• Small artisans and producer groups do not have the financial cushioning to hold through such a crisis nor would they get credit supplies from raw material suppliers.
    • Being part of an informal economy, artisans are also not able to access credit from banks and financial institutions.
    At cluster level, availability of dyes has also been affected resulting in lack of required colours. In the case of Ikat in Maniabandha Odisha, which heavily relies on tying and then dying the yarns to create vivid patterns, the lack of fresh yarns and dyes have brought the production to a stall. On the other hand, in Gopalpur, Odisha, an important raw material of Korea silk used in warp for the Tussar products which comes from China, is not available. Some local vendors with available stocks are selling at higher prices due to high demand of the raw material and others with excess stock of raw materials that got stuck, are under threat of being damaged by rodents and moths.

    In case of order deliveries, with different regulations being exercised at large, the delivery is taking more time than expected. International shipping has taken a huge hit as the cost of courier tremendously hampers the purchase decision of customers. At the local level, the artisans are using services of Indian postal service to safely send the products to buyers and customers while informing them about the expected delay.?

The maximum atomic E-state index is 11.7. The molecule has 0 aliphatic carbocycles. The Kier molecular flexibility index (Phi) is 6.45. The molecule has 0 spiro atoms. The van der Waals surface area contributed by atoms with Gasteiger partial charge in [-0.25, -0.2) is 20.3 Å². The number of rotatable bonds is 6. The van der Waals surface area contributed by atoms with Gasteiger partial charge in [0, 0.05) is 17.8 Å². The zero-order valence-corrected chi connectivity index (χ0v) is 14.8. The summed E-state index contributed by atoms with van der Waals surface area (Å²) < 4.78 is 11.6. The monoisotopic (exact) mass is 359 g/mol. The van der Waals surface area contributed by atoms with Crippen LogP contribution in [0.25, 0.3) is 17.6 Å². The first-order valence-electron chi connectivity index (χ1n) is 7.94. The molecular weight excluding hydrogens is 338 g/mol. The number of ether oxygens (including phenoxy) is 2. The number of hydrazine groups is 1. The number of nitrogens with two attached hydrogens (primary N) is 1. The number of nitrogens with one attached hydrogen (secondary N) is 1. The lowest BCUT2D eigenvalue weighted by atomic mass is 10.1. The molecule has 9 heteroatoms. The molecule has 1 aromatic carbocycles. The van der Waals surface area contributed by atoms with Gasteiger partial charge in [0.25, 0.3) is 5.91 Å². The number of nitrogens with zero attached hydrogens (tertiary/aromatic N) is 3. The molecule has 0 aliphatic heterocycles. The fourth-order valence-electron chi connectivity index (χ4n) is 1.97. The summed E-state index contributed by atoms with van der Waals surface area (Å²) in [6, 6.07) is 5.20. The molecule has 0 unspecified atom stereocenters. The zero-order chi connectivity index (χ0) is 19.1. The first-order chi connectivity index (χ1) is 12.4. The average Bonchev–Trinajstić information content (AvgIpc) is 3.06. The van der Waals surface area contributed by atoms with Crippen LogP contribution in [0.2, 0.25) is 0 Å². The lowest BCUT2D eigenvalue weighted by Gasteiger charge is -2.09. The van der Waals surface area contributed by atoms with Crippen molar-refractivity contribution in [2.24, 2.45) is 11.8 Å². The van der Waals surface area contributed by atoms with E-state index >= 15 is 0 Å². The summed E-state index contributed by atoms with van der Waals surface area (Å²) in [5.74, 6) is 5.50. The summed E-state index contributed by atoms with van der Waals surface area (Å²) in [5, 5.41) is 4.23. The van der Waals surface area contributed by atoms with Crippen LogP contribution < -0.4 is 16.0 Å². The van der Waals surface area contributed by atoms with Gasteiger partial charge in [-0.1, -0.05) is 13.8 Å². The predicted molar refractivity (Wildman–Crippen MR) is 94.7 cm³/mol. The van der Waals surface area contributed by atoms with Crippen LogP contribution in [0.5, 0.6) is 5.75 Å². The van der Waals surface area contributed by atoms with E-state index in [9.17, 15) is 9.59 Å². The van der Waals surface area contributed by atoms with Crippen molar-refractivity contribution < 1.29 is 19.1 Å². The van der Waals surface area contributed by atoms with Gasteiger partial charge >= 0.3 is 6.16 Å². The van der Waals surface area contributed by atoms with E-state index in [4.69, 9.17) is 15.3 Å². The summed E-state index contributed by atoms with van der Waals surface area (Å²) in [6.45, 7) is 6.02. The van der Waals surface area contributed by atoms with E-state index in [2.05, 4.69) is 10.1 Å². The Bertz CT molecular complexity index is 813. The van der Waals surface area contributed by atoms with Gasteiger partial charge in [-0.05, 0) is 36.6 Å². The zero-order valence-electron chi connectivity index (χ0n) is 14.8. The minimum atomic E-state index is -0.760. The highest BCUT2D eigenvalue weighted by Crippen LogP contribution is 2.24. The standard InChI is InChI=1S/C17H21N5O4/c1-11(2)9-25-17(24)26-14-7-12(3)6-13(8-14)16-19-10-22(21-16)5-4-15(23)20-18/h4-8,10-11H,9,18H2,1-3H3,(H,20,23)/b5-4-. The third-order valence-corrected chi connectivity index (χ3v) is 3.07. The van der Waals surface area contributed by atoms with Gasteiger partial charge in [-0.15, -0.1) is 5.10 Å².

Which are your major domestic and international markets? Which products are in high demand in the export market?

    Artisans nurtured under the Antaran initiative are actively working with buyers from the UK, US, Paris, Japan, and Canada. The amount of business with them was poised to grow when the pandemic hit, but the team at Antaran and artisans are reaching out again as overseas markets open. Products such as cushion covers, table runners, stoles from Assam and Nagaland are most loved internationally, followed by cotton and silk stoles from Odisha and Assam. Our design team is constantly studying and working with artisans to develop products that will be conducive for international markets. Two of the artisans nurtured under programme have been selected for Selvedge World Fair 2021. (PC)
    Published on: 02/07/2021

    DISCLAIMER: All views and opinions expressed in this column are solely of the interviewee, and they do not reflect in any way the opinion of Fibre2Fashion.com.